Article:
“Oh!” said the Nightingale. ”Do not do anything so barbarous and so unbecoming as to kill me. Remember, I never did anything wrong — and I would be only a mouthful for one such as you. Why do you not attack some larger bird, which would be a braver thing to do, and would give you a better meal, and let me go?”
“Yes,” said the Hawk. “You may try to persuade me if you can. But I had not found any prey today until I saw you. And now you want me to let you go in hope of something better! But if I did, who would be the fool?”
* * *
Roxana Nicolescu stayed in the hut for as long as she could stand the smell. Her mother had ceased to breathe two days before, but Roxana waited beside her in hopes she would begin again. She prayed, lit the candles, and left them to burn until they melted all the way down, puddling and spilling off the table in a stationary waterfall. While she asked God to give back what He had taken, her mother’s skin began to marble, turning a sick bruise red.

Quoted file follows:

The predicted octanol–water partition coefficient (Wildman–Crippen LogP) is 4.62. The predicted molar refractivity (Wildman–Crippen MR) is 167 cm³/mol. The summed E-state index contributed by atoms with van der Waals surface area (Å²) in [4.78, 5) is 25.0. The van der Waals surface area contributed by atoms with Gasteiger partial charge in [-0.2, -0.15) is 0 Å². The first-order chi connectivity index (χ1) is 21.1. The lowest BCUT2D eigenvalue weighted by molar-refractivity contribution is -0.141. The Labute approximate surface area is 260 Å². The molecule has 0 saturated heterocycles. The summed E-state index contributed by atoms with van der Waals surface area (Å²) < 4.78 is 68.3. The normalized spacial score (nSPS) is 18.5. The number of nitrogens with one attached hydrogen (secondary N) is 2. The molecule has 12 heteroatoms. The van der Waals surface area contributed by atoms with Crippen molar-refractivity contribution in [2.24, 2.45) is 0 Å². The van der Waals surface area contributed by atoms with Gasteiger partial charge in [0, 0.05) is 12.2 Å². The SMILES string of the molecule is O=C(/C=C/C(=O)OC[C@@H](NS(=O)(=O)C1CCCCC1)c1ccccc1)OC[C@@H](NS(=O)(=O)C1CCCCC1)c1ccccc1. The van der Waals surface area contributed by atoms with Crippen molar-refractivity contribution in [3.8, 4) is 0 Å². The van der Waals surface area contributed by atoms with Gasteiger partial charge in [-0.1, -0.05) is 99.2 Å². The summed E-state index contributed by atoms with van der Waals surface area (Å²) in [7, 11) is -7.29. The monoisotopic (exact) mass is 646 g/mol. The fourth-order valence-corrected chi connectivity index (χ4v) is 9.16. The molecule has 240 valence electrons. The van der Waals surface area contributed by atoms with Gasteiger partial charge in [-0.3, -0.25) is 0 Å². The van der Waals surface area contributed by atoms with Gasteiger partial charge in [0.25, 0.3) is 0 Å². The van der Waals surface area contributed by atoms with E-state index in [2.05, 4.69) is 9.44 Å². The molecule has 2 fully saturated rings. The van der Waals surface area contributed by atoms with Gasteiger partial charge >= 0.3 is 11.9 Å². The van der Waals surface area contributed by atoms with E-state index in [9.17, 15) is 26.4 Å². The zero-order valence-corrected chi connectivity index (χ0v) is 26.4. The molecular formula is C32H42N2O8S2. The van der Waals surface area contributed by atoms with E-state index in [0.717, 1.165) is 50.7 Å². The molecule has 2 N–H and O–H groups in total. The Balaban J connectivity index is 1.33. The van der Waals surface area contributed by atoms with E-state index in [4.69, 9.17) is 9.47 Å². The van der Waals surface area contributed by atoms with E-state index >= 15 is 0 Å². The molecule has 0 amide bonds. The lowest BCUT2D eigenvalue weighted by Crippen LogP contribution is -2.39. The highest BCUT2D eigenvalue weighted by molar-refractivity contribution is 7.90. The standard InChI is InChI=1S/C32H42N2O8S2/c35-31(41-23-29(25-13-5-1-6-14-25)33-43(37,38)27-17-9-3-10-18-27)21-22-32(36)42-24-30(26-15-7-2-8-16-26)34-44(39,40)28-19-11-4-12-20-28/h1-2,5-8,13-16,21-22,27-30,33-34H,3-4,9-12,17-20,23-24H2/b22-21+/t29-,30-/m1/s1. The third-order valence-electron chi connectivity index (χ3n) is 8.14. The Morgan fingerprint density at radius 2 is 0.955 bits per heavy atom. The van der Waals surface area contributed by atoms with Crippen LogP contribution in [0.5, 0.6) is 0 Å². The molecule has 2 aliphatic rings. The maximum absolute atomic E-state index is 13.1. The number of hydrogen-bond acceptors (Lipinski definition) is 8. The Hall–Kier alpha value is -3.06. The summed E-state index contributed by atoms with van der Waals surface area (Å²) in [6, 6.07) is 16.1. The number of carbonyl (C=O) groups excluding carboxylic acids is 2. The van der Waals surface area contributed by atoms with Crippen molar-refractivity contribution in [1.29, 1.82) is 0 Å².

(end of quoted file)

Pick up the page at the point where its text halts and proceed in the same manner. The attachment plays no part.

Then came the flies.
By then, Roxana could feel the same thickness in her own lungs. Her breath began to crackle as the congestion in it foamed, congealed, and popped rather like the packing bubbles they used to get whenever the nice man in the purple uniform visited their home in Bistritz.
Roxana had been three at the time, so she did not really remember Bistritz in detail. She remembered tall buildings, or so they had seemed to her at the time. She remembered a countryside of rolling hills and jagged mountains, so much more amenable than the one where she lived now. Her six year old mind recalled the way the grass would turn electric green in the slate grey evenings. Then, the rains would come, and the picnic would end.
She closed her eyes as the memory of hard rain pounding on the roof of their car drummed through her mind. It had frightened her at first, but became a soothing rhythm. The thought of rain made her throat close, and she wanted to cry.
When she opened her eyes, her mother’s face looked back at her, only it was no longer her mother’s face. Her soft brown eyes had sunk back into the sockets, flat and filmy. Her jaw had fallen open, listing to one side, hyperextended in a way that spoke of death so completely that Roxana had to admit defeat.
God must want this, she decided. God must hate them.